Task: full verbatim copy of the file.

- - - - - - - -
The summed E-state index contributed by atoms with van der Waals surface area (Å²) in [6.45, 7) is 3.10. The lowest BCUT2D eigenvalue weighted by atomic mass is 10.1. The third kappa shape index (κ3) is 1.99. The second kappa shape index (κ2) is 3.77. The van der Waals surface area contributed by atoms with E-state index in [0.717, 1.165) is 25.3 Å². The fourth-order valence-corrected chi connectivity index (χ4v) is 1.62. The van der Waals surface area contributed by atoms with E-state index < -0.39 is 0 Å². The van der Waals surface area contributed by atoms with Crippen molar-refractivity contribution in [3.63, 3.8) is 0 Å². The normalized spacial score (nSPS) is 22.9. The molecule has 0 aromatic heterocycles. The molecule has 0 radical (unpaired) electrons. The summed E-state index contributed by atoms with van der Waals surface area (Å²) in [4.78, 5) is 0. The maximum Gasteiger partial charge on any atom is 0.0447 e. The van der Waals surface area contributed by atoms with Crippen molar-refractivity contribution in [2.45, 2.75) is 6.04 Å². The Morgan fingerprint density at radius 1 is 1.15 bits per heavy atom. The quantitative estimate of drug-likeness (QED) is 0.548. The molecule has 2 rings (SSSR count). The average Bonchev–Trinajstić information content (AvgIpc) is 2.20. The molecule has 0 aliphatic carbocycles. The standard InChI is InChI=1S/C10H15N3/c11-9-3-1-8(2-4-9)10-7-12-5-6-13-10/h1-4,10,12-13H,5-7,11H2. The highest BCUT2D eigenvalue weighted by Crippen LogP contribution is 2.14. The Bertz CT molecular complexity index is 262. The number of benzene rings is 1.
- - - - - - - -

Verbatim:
The summed E-state index contributed by atoms with van der Waals surface area (Å²) in [6.45, 7) is 3.10. The lowest BCUT2D eigenvalue weighted by atomic mass is 10.1. The third kappa shape index (κ3) is 1.99. The second kappa shape index (κ2) is 3.77. The van der Waals surface area contributed by atoms with E-state index in [0.717, 1.165) is 25.3 Å². The fourth-order valence-corrected chi connectivity index (χ4v) is 1.62. The van der Waals surface area contributed by atoms with E-state index < -0.39 is 0 Å². The van der Waals surface area contributed by atoms with Crippen molar-refractivity contribution in [3.63, 3.8) is 0 Å². The normalized spacial score (nSPS) is 22.9. The molecule has 0 aromatic heterocycles. The molecule has 0 radical (unpaired) electrons. The summed E-state index contributed by atoms with van der Waals surface area (Å²) in [4.78, 5) is 0. The maximum Gasteiger partial charge on any atom is 0.0447 e. The van der Waals surface area contributed by atoms with Crippen molar-refractivity contribution in [2.45, 2.75) is 6.04 Å². The Morgan fingerprint density at radius 1 is 1.15 bits per heavy atom. The quantitative estimate of drug-likeness (QED) is 0.548. The molecule has 2 rings (SSSR count). The average Bonchev–Trinajstić information content (AvgIpc) is 2.20. The molecule has 0 aliphatic carbocycles. The standard InChI is InChI=1S/C10H15N3/c11-9-3-1-8(2-4-9)10-7-12-5-6-13-10/h1-4,10,12-13H,5-7,11H2. The highest BCUT2D eigenvalue weighted by Crippen LogP contribution is 2.14. The Bertz CT molecular complexity index is 262. The number of benzene rings is 1.